## Learn OpenCV3 (Python): Simple Image Filtering

In image filtering, the two most basic filters are LPF (Low Pass Filter) and HPF(High Pass Filter).
LPF is usually used to remove noise, blur, smoothen an image.
Whereas HPF is usually used to detect edges in an image.
Both LPF and HPF use kernel to filter an image.
A kernel is a matrix contains weights, which always has an odd size (1,3,5,7,..).
In case of LPF, all values in kernel sum up to 1. If the kernel contains both negative and positive weights, it’s probably used to sharpen (or smoothen) an image. Example

```kernel_3x3 = numpy.array([
[-1, -1, -1],
[-1,  9, -1],
[-1, -1, -1]
])
```

If the kernel contains only positive weights and sum up to 1, it’s used to blur an image. Example

```kernel = numpy.array([
[0.04, 0.04, 0.04, 0.04, 0.04],
[0.04, 0.04, 0.04, 0.04, 0.04],
[0.04, 0.04, 0.04, 0.04, 0.04],
[0.04, 0.04, 0.04, 0.04, 0.04],
[0.04, 0.04, 0.04, 0.04, 0.04]
])
# or you can use nump.ones
kernel = numpy.ones((5, 5), numpy.float32) / 25
```

The last line of code in the example above can be visualize in this picture:

It first creates a 5×5 matrix with all weights 1, and then divides 25 to make all the weights sum up to 1.

In case of HPS, the kernel contains both negative and positive weights, sum up to 0. Example

```kernel_3x3 = numpy.array([
[-1, -1, -1],
[-1,  8, -1],
[-1, -1, -1]
])
```

These are three most basic and common kernels. You can create a kernel with left side is positive weights and right side is negative weights to make a new effect.

Now we’ve known about LPS, FPS and kernel. Let’s apply them with OpenCV.
A kernel is applied on an image with an operation call ‘convolve’.  There are multiple ways to convolve an image with a kernel.

• scipy.ndimage.convolve(img, kernel)
• cv2.filter2D(src_image, channel_depth, kernel, dst_image)

Examples:

```import scipy.ndimage
import cv2
import numpy as np

# create a 3x3 kernel
kernel_3x3 = np.array([
[-1, -1, -1],
[-1,  8, -1],
[-1, -1, -1]
])
# create a 5x5 kernel
kernel_5x5 = np.array([
[-1, -1, -1, -1, -1],
[-1,  1,  2,  1, -1],
[-1,  2,  4,  2, -1],
[-1,  1,  2,  1, -1],
[-1, -1, -1, -1, -1]
])

# convolve image with kernel
k3 = scipy.ndimage.convolve(img, kernel_3x3)
k3_1 = cv2.filter2D(img, -1, kernel_3x3)
k5 = scipy.ndimage.convolve(img, kernel_5x5)
k5_1 = cv2.filter2D(img, -1, kernel_5x5)

# show images
cv2.imshow("3x3", k3)
cv2.imshow("5x5", k5)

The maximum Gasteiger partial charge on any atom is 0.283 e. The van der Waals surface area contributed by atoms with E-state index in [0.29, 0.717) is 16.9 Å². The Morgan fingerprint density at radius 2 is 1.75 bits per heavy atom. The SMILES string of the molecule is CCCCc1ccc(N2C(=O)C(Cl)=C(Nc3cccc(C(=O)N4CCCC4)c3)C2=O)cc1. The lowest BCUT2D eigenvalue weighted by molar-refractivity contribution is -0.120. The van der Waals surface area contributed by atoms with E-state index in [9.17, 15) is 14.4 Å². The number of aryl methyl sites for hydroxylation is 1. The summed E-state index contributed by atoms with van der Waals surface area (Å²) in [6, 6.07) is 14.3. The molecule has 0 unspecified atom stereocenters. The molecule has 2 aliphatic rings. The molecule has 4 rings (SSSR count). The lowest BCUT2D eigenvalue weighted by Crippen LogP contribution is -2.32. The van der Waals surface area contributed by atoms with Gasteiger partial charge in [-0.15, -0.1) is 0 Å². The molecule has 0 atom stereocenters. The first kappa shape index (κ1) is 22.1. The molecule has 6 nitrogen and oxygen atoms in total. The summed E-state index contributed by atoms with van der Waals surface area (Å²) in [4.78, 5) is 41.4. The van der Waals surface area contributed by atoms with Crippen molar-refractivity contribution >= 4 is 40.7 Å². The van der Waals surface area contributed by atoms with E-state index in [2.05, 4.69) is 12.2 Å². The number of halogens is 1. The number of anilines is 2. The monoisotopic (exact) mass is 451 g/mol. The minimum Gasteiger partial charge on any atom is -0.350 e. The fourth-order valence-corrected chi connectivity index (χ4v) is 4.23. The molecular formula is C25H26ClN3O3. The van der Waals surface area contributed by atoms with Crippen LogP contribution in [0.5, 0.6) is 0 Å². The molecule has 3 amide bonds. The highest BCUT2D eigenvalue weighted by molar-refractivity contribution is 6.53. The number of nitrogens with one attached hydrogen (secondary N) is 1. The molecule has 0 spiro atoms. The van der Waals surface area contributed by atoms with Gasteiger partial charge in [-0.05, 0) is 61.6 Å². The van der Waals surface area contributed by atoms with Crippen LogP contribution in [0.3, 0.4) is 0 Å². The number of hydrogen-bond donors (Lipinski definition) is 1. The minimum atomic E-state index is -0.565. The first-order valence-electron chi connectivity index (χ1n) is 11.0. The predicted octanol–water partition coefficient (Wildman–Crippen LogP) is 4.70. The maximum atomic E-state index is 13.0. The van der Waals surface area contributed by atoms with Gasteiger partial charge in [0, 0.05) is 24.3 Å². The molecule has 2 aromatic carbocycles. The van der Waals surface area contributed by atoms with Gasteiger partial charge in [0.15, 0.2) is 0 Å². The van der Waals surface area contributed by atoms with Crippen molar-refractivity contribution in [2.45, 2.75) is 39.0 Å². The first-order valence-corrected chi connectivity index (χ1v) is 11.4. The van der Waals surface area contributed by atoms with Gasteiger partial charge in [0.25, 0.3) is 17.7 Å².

cv2.imshow("3x3_1", k3_1)
cv2.imshow("5x5_1", k5_1)

# wait for ESC to be pressed
ESC = 27
while True:
keycode = cv2.waitKey(25)
if keycode != -1:
keycode &= 0xFF
if keycode == ESC:
break

cv2.destroyAllWindows()
```

Result:

3×3

3x3_1

5×5

5x5_1

As you can see, the result is very different between cv2.filter2D and scipy.ndarray.convolve.

One last example I want to show you is stroking edges in an image. This involve bluring (using cv2.medianFilter), finding edge (using cv2.Laplacian), normalize and inverse image.

```import cv2
import numpy as np

def strokeEdge(src, dst, blurKSize = 7, edgeKSize = 5):
# medianFilter with kernelsize == 7 is expensive
if blurKSize >= 3:
# first blur image to cancel noise
# then convert to grayscale image
blurredSrc = cv2.medianBlur(src, blurKSize)
graySrc = cv2.cvtColor(blurredSrc, cv2.COLOR_BGR2GRAY)
else:
# scrip blurring image
graySrc = cv2.cvtColor(src, cv2.COLOR_BGR2GRAY)
# we have to convert to grayscale since Laplacian only works on grayscale images
# then we can apply laplacian edge-finding filter
# cv2.CV_8U means the channel depth is first 8 bits
cv2.Laplacian(graySrc, cv2.CV_8U, graySrc, ksize=edgeKSize)
# normalize and inverse color
# making the edges have black color and background has white color
normalizedInverseAlpha = (1.0 / 255) * (255 - graySrc)
channels = cv2.split(src)
# multiply normalized grayscale image with source image
# to darken the edge
for channel in channels:
channel[:] = channel * normalizedInverseAlpha
cv2.merge(channels, dst)
```

Result:

increase ksize of median and Laplacian you will get something like this: